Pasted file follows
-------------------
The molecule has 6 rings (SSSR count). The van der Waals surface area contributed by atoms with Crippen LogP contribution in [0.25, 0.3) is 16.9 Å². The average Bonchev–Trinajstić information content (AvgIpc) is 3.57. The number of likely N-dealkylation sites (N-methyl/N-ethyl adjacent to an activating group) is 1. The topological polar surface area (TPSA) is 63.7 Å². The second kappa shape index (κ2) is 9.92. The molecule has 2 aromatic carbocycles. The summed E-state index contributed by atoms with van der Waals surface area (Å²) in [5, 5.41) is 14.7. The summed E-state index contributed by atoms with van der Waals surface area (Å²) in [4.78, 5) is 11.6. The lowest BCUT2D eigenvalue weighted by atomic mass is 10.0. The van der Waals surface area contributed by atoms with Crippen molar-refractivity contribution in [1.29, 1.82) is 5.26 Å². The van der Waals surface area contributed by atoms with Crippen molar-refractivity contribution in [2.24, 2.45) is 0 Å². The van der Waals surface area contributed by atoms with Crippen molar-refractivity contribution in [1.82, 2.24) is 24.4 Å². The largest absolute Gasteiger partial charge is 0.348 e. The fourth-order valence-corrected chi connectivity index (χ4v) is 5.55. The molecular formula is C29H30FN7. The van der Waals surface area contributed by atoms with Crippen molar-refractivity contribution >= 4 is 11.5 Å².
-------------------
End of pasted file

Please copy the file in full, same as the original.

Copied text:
The molecule has 6 rings (SSSR count). The van der Waals surface area contributed by atoms with Crippen LogP contribution in [0.25, 0.3) is 16.9 Å². The average Bonchev–Trinajstić information content (AvgIpc) is 3.57. The number of likely N-dealkylation sites (N-methyl/N-ethyl adjacent to an activating group) is 1. The topological polar surface area (TPSA) is 63.7 Å². The second kappa shape index (κ2) is 9.92. The molecule has 2 aromatic carbocycles. The summed E-state index contributed by atoms with van der Waals surface area (Å²) in [5, 5.41) is 14.7. The summed E-state index contributed by atoms with van der Waals surface area (Å²) in [4.78, 5) is 11.6. The lowest BCUT2D eigenvalue weighted by atomic mass is 10.0. The van der Waals surface area contributed by atoms with Crippen molar-refractivity contribution in [1.29, 1.82) is 5.26 Å². The van der Waals surface area contributed by atoms with Crippen molar-refractivity contribution in [2.24, 2.45) is 0 Å². The van der Waals surface area contributed by atoms with Crippen molar-refractivity contribution in [1.82, 2.24) is 24.4 Å². The largest absolute Gasteiger partial charge is 0.348 e. The fourth-order valence-corrected chi connectivity index (χ4v) is 5.55. The molecular formula is C29H30FN7. The van der Waals surface area contributed by atoms with Crippen molar-refractivity contribution >= 4 is 11.5 Å².